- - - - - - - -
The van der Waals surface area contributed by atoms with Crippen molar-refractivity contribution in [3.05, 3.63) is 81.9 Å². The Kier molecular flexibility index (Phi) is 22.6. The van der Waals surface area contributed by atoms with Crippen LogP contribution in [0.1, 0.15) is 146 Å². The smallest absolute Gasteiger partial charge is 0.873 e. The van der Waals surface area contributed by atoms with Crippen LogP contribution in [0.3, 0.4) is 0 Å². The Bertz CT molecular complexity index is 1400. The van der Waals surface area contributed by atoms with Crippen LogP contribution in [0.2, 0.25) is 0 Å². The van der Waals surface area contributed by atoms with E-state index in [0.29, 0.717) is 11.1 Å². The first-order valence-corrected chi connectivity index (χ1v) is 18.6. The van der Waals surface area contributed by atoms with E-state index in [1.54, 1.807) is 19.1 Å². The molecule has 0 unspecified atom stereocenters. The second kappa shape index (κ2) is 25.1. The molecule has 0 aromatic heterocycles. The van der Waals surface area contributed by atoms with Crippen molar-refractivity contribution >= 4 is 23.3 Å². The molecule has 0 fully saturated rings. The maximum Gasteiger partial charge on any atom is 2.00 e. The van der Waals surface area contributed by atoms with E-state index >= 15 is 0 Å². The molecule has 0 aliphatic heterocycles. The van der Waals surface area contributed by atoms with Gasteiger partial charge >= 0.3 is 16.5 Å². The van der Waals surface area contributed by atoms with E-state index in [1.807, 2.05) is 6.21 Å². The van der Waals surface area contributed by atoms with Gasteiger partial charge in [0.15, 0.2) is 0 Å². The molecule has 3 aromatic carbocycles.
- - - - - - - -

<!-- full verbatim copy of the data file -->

The van der Waals surface area contributed by atoms with Crippen molar-refractivity contribution in [3.05, 3.63) is 81.9 Å². The Kier molecular flexibility index (Phi) is 22.6. The van der Waals surface area contributed by atoms with Crippen LogP contribution in [0.1, 0.15) is 146 Å². The smallest absolute Gasteiger partial charge is 0.873 e. The van der Waals surface area contributed by atoms with Crippen LogP contribution in [0.3, 0.4) is 0 Å². The Bertz CT molecular complexity index is 1400. The van der Waals surface area contributed by atoms with Crippen LogP contribution in [0.2, 0.25) is 0 Å². The van der Waals surface area contributed by atoms with E-state index in [0.29, 0.717) is 11.1 Å². The first-order valence-corrected chi connectivity index (χ1v) is 18.6. The van der Waals surface area contributed by atoms with E-state index in [1.54, 1.807) is 19.1 Å². The molecule has 0 unspecified atom stereocenters. The second kappa shape index (κ2) is 25.1. The molecule has 0 aromatic heterocycles. The van der Waals surface area contributed by atoms with Crippen molar-refractivity contribution >= 4 is 23.3 Å². The molecule has 0 fully saturated rings. The maximum Gasteiger partial charge on any atom is 2.00 e. The van der Waals surface area contributed by atoms with E-state index >= 15 is 0 Å². The molecule has 0 aliphatic heterocycles. The van der Waals surface area contributed by atoms with Gasteiger partial charge >= 0.3 is 16.5 Å². The van der Waals surface area contributed by atoms with E-state index in [1.807, 2.05) is 6.21 Å². The van der Waals surface area contributed by atoms with Gasteiger partial charge in [0.15, 0.2) is 0 Å². The molecule has 3 aromatic carbocycles.